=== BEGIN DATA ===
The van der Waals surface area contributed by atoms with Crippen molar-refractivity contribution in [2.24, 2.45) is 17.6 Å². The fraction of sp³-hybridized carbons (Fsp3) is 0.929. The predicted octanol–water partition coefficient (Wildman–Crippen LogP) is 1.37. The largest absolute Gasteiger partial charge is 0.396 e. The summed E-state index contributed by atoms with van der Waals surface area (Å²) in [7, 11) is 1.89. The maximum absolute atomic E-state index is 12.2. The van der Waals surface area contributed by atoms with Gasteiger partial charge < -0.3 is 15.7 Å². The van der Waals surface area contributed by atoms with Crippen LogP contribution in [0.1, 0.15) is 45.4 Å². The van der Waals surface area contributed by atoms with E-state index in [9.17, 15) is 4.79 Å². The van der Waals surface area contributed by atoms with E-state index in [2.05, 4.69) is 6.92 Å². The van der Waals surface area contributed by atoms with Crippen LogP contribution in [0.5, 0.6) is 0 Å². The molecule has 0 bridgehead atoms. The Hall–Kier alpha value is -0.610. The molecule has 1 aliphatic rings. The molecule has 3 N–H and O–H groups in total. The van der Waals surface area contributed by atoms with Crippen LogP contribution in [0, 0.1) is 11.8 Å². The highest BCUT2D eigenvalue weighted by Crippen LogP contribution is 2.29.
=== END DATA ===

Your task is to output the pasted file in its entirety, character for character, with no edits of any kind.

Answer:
The van der Waals surface area contributed by atoms with Crippen molar-refractivity contribution in [2.24, 2.45) is 17.6 Å². The fraction of sp³-hybridized carbons (Fsp3) is 0.929. The predicted octanol–water partition coefficient (Wildman–Crippen LogP) is 1.37. The largest absolute Gasteiger partial charge is 0.396 e. The summed E-state index contributed by atoms with van der Waals surface area (Å²) in [7, 11) is 1.89. The maximum absolute atomic E-state index is 12.2. The van der Waals surface area contributed by atoms with Gasteiger partial charge < -0.3 is 15.7 Å². The van der Waals surface area contributed by atoms with Crippen LogP contribution in [0.1, 0.15) is 45.4 Å². The van der Waals surface area contributed by atoms with E-state index in [9.17, 15) is 4.79 Å². The van der Waals surface area contributed by atoms with E-state index in [2.05, 4.69) is 6.92 Å². The van der Waals surface area contributed by atoms with Crippen LogP contribution in [0.5, 0.6) is 0 Å². The molecule has 0 bridgehead atoms. The Hall–Kier alpha value is -0.610. The molecule has 1 aliphatic rings. The molecule has 3 N–H and O–H groups in total. The van der Waals surface area contributed by atoms with Crippen LogP contribution in [0, 0.1) is 11.8 Å². The highest BCUT2D eigenvalue weighted by Crippen LogP contribution is 2.29.